Betobeto-San – The Footsteps Yokai

Mizuki Shigeru Betobeto San

Translated and Sourced from Mizuki Shigeru’s Mujyara, Japanese Wikipedia, and Kaii Yokai Densho Database

When you are walking down a lonely mountain road at night, and you hear footsteps behind you, don’t be alarmed. You have probably attracted the attention of that amiable yokai Betobeto-san. If you aren’t in the mood for yokai company, just step to one side of the road and say “Oh please, Betobeto-san—you first.” With that said, Betobeto-san will walk on by.

What Does Betobeto-San Mean?

The word “beto beto” (べとべと) has a few different meanings in Japanese. Japanese loves homophones, and we usually have the kanji to give us a clue as to the meaning. Not here though—beto beto is written in hiragana so we have to do a little deductive reasoning.

One of the meanings of beto beto—and the most common—is “sticky.” This is what you will find in most dictionaries, and has lead to some mistranslations of Betobeto-san as “Mr. Sticky.”

However, another meaning refers to an onomatopoeia of the sound of footsteps (Beto beto beto … ). This makes more sense given the nature of Betobeto-san, and a more accurate translation would be “Mr. Footsteps.”

(Although even the “Mr.” part is up in the air. The Japanese honorific “–san” (さん) has no gender bias, so Betobeto-san could easily be “Ms. Footsteps” or something gender-neutral like “The Honorable Footsteps.” None of those makes for a good translation though so I stick with Betobeto-san.)

What is Betobeto-san?

Betobeto San Station

For most of its existence, Betobeto-san was a purely aural yokai. It embodied as the sound of someone following you down a dark street at night. The sound beto beto beto … brings to mind wooden clogs on hard streets, although Betobeto-san can be found wandering both city and country roads. Legends of Betobeto-san come mostly from Uda gun in Nara prefecture, and from Shizuoka prefecture, where Betobeto-san only travels mountain roads.

There are similar legends across all of Japan, usually with some slight variation. In Sakai gun, Fukui prefecture the yokai is called the “Bisha ga Tsuku” (びしゃがつく; The Following Bisha). The main difference is that the Bisha ga Tsuku only comes out in winter, where you can hear the sounds “bisha bisha” as someone walks behind you, crunching on the snow.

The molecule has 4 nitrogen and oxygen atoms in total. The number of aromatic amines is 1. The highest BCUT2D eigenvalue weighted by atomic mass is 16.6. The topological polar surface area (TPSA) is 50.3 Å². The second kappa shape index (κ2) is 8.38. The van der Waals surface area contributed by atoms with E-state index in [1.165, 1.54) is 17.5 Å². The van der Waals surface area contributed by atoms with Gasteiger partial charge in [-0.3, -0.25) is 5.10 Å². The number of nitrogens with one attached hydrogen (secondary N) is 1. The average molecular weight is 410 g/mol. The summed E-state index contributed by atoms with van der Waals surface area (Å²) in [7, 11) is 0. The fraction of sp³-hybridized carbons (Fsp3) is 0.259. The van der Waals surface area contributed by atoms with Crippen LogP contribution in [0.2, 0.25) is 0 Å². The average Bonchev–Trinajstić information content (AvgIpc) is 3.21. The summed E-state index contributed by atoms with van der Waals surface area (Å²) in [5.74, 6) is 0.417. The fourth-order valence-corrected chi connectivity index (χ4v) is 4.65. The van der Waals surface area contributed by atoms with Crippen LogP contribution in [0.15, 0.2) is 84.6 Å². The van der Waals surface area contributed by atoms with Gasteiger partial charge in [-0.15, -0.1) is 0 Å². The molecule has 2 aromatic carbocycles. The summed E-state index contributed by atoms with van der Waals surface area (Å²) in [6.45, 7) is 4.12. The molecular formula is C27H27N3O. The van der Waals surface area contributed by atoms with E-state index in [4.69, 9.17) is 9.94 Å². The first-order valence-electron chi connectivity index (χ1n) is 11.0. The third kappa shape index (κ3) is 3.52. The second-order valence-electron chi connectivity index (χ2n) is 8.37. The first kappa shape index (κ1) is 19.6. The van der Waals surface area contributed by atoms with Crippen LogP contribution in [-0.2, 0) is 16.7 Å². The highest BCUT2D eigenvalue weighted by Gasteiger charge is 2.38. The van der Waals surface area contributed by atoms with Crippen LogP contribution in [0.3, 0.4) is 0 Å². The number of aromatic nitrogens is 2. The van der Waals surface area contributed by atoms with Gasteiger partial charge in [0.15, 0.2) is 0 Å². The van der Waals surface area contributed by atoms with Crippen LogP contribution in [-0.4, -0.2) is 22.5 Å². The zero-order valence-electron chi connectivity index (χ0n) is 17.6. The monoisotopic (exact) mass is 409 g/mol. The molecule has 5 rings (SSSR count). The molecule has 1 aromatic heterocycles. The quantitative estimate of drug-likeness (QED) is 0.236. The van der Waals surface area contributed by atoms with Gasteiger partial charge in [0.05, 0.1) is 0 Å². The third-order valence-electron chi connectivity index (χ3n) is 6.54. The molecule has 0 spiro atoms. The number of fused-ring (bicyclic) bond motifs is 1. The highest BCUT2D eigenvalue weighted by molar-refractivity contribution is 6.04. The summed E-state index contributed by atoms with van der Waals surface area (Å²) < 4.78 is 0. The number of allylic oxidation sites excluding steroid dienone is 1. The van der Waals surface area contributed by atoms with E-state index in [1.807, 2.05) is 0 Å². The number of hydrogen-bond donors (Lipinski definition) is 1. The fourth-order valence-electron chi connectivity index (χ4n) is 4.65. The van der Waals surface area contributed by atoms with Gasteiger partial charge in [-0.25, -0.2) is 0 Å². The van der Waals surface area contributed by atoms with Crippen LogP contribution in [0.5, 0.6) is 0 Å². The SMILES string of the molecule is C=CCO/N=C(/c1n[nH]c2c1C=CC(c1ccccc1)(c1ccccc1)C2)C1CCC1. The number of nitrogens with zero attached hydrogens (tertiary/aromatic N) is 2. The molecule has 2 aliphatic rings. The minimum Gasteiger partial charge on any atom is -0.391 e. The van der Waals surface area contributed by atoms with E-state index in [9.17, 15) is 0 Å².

In any case, and whatever the name, Betobeto-san is not a dangerous yokai, and means no harm to anyone. If you hear the sound behind you, you step to the side of the road and invite it to pass by you. If you are in Nara prefecture, the phrase is “Betobeto-san, Osakini Okoshi” (お先にお越し; “Please Betobeto-san, you go first.”) In Shizuoka prefecture the more casual “Osakini Dozo” (お先にどうぞ; “Go right ahead.”) works just as well. With that formality observed, Betobeto-san will accept the invitation and walk by, looking for someone new to follow behind.

The Refusing Betobeto-San

There is one story of Betobeto-san not accepting the invitation. A man carrying a lantern was walking down a dark street when he heard the unmistakable sounds of Betobeto-san behind him. Knowing his yokai lore, he stepped aside and said “After you, Betobeto-san.” To his surprise, he heard an answer from behind: “I can’t go ahead. It’s too dark.” The man then offered Betobeto-san his lantern, and was even more surprised to hear a “Thank you” in reply, and to watch his lantern go bobbing down the street in front of him, held by invisible hands.

The man made it back to his house in the dark, and found his lantern returned the following morning.

Mizuki Shigeru and Betobeto-san

Betobeto-san is one of the yokai Mizuki Shigeru encountered as a young boy. His caretaker and friend Nonnonba taught him the chant that lets the Betobeto-san walk by.